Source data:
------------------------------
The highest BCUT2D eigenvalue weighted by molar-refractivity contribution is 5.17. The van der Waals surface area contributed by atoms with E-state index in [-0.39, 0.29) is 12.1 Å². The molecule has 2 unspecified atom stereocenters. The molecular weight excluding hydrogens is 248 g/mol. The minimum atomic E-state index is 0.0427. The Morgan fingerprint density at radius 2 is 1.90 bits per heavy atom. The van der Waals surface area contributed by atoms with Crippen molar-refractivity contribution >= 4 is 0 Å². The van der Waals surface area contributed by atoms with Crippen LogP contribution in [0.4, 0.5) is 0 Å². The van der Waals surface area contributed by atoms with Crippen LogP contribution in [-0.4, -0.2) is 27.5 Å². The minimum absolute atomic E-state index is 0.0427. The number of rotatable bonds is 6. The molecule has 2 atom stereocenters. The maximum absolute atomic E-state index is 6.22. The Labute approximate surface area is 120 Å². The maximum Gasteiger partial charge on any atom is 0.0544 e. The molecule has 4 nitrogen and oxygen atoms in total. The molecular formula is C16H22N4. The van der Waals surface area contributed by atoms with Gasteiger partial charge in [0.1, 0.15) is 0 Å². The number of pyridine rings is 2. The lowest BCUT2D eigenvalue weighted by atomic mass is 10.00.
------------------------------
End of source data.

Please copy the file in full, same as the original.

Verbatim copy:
The highest BCUT2D eigenvalue weighted by molar-refractivity contribution is 5.17. The van der Waals surface area contributed by atoms with E-state index in [-0.39, 0.29) is 12.1 Å². The molecule has 2 unspecified atom stereocenters. The molecular weight excluding hydrogens is 248 g/mol. The minimum atomic E-state index is 0.0427. The Morgan fingerprint density at radius 2 is 1.90 bits per heavy atom. The van der Waals surface area contributed by atoms with Crippen molar-refractivity contribution >= 4 is 0 Å². The van der Waals surface area contributed by atoms with Crippen LogP contribution in [0.4, 0.5) is 0 Å². The van der Waals surface area contributed by atoms with Crippen LogP contribution in [-0.4, -0.2) is 27.5 Å². The minimum absolute atomic E-state index is 0.0427. The number of rotatable bonds is 6. The molecule has 2 atom stereocenters. The maximum absolute atomic E-state index is 6.22. The Labute approximate surface area is 120 Å². The maximum Gasteiger partial charge on any atom is 0.0544 e. The molecule has 4 nitrogen and oxygen atoms in total. The molecular formula is C16H22N4. The van der Waals surface area contributed by atoms with Gasteiger partial charge in [0.1, 0.15) is 0 Å². The number of pyridine rings is 2. The lowest BCUT2D eigenvalue weighted by atomic mass is 10.00.